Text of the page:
Thursday, 23 April 2015


A friend challenged me to write something about family and food. This is my attempt.

It’s my turn to cook. Steak? Check. Salt and pepper? Check. Olive oil? Check. Garlic? Check. Butter? Check. Coriander? Check.

There’re four reasons I love cooking. The first is the escape, the way I can forget about everything else and just worry about making sure my dish comes out perfectly. The smell of the cooking food, the sound of the sizzling wok or pan, everything just feels so serene, like I’m in my own world, and within it, just me and the food.

The second is the look on people’s faces as they bite into my food. That look of satisfaction, telling you immediately from the moment they take their first bite that you’ve done a good job.

The third, the thanks. When I hear those affirming words, “That was really good, thank you.”, the hour and a half I put in preparing and cooking that teriyaki beef stir fry my sister loves so much, or the half hour spent slaving away over the stove to make sure the steak I cooked was perfectly seasoned and to the preferred rarity of each person – my brother and sister a solid medium, my father a juicy rare – the whole process just becomes completely worth it.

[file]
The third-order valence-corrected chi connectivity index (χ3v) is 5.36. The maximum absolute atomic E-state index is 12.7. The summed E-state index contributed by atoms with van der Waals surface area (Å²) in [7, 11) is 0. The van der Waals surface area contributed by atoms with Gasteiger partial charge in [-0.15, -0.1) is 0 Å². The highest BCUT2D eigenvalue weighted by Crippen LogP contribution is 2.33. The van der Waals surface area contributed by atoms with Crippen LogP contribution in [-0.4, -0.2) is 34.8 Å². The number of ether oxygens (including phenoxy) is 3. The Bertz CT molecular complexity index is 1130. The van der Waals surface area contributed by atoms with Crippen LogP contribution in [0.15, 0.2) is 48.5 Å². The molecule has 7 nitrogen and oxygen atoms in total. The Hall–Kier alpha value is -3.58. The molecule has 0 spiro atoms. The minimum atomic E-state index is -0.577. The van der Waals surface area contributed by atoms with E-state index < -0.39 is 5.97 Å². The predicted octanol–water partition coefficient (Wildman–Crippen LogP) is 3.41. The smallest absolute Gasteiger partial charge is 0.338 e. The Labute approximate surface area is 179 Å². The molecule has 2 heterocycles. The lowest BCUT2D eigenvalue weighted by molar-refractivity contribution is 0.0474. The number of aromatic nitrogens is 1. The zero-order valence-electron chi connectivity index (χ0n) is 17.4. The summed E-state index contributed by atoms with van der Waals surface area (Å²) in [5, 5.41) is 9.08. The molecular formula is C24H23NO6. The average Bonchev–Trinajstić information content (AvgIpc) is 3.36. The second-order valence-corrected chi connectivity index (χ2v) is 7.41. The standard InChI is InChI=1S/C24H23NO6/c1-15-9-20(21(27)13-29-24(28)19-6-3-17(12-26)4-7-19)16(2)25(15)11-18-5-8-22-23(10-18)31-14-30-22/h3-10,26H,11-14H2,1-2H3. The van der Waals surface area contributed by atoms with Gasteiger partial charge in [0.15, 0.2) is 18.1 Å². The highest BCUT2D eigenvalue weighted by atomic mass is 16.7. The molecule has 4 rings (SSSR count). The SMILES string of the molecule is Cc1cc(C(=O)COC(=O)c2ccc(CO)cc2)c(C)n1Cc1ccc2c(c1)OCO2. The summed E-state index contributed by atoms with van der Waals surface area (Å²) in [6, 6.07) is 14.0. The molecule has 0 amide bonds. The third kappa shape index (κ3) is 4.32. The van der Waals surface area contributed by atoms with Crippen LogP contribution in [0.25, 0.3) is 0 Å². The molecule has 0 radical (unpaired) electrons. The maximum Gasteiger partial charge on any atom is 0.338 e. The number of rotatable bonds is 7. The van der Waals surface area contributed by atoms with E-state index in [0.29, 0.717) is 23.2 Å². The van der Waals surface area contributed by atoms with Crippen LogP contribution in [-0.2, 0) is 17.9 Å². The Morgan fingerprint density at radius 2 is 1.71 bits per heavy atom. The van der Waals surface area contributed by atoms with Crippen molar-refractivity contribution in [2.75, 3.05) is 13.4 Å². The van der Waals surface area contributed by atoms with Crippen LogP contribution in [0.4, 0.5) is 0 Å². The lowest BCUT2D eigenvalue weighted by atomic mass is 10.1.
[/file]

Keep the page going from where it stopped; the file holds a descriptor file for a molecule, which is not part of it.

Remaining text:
The final reason, experiencing your own creation first hand. After all that time spent cooking, the moment when you can finally bite into your creation, and it tastes exactly how you’d hoped – that’s the best part.

I place the pan on the stove and turn it to just below a simmer temperature, then move to the chopping board. I season each piece of beef with a healthy helping of salt and pepper, rubbing it into the meat to ensure the flavour makes it the whole way through. Back to the stove, a splash of olive oil. In goes the steak. The sizzling begins. A minute per side, then in goes the garlic. Two cloves. The smell immediately fills the air as they begin to roast. Another minute per side, then in with the butter, a large chunk to either side of the meat. It melts slowly, and starts soaking into the fat lining the edges of the meat. Another minute per side. With a large spoon I pour the melted butter and oil combination over the steaks, combining with the salt and pepper to seep right into the core of the meat. Another minute per side. Finally, a sprinkling of coriander over the steaks. Then let them fry until they’re exactly the right rarity for the intended recipient.